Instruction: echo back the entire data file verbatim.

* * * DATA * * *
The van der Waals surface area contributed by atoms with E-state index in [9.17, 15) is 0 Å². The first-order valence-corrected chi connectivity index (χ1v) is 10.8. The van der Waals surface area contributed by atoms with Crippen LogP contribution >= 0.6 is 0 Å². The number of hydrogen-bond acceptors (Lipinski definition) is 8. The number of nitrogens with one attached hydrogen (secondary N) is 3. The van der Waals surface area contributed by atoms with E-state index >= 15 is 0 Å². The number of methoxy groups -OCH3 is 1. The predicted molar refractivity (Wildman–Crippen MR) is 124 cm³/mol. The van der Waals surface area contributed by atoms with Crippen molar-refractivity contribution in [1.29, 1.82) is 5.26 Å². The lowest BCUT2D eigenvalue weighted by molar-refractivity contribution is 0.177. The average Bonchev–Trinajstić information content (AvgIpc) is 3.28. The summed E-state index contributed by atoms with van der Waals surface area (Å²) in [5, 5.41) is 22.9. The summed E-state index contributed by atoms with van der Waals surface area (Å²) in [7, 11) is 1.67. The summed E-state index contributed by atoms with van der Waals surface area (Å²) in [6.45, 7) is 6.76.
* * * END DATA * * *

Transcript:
The van der Waals surface area contributed by atoms with E-state index in [9.17, 15) is 0 Å². The first-order valence-corrected chi connectivity index (χ1v) is 10.8. The van der Waals surface area contributed by atoms with Crippen LogP contribution >= 0.6 is 0 Å². The number of hydrogen-bond acceptors (Lipinski definition) is 8. The number of nitrogens with one attached hydrogen (secondary N) is 3. The van der Waals surface area contributed by atoms with E-state index >= 15 is 0 Å². The number of methoxy groups -OCH3 is 1. The predicted molar refractivity (Wildman–Crippen MR) is 124 cm³/mol. The van der Waals surface area contributed by atoms with Crippen molar-refractivity contribution in [1.29, 1.82) is 5.26 Å². The lowest BCUT2D eigenvalue weighted by molar-refractivity contribution is 0.177. The average Bonchev–Trinajstić information content (AvgIpc) is 3.28. The summed E-state index contributed by atoms with van der Waals surface area (Å²) in [5, 5.41) is 22.9. The summed E-state index contributed by atoms with van der Waals surface area (Å²) in [7, 11) is 1.67. The summed E-state index contributed by atoms with van der Waals surface area (Å²) in [6.45, 7) is 6.76.